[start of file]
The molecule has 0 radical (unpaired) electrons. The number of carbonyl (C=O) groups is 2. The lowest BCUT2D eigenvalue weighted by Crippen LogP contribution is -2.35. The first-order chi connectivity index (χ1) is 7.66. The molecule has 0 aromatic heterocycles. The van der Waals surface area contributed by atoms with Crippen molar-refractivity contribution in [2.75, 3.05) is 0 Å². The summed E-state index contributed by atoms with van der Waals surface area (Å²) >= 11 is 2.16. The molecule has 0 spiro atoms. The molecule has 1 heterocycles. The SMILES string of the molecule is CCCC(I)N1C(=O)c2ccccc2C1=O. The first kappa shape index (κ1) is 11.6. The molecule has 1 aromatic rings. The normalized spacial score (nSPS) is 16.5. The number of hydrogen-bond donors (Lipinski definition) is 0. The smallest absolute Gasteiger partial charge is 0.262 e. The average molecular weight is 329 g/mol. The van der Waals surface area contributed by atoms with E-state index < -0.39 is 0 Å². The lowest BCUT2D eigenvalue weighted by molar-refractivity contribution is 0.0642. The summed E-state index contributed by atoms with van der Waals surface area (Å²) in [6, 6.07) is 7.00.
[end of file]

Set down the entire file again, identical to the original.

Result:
The molecule has 0 radical (unpaired) electrons. The number of carbonyl (C=O) groups is 2. The lowest BCUT2D eigenvalue weighted by Crippen LogP contribution is -2.35. The first-order chi connectivity index (χ1) is 7.66. The molecule has 0 aromatic heterocycles. The van der Waals surface area contributed by atoms with Crippen molar-refractivity contribution in [2.75, 3.05) is 0 Å². The summed E-state index contributed by atoms with van der Waals surface area (Å²) >= 11 is 2.16. The molecule has 0 spiro atoms. The molecule has 1 heterocycles. The SMILES string of the molecule is CCCC(I)N1C(=O)c2ccccc2C1=O. The first kappa shape index (κ1) is 11.6. The molecule has 1 aromatic rings. The normalized spacial score (nSPS) is 16.5. The number of hydrogen-bond donors (Lipinski definition) is 0. The smallest absolute Gasteiger partial charge is 0.262 e. The average molecular weight is 329 g/mol. The van der Waals surface area contributed by atoms with E-state index < -0.39 is 0 Å². The lowest BCUT2D eigenvalue weighted by molar-refractivity contribution is 0.0642. The summed E-state index contributed by atoms with van der Waals surface area (Å²) in [6, 6.07) is 7.00.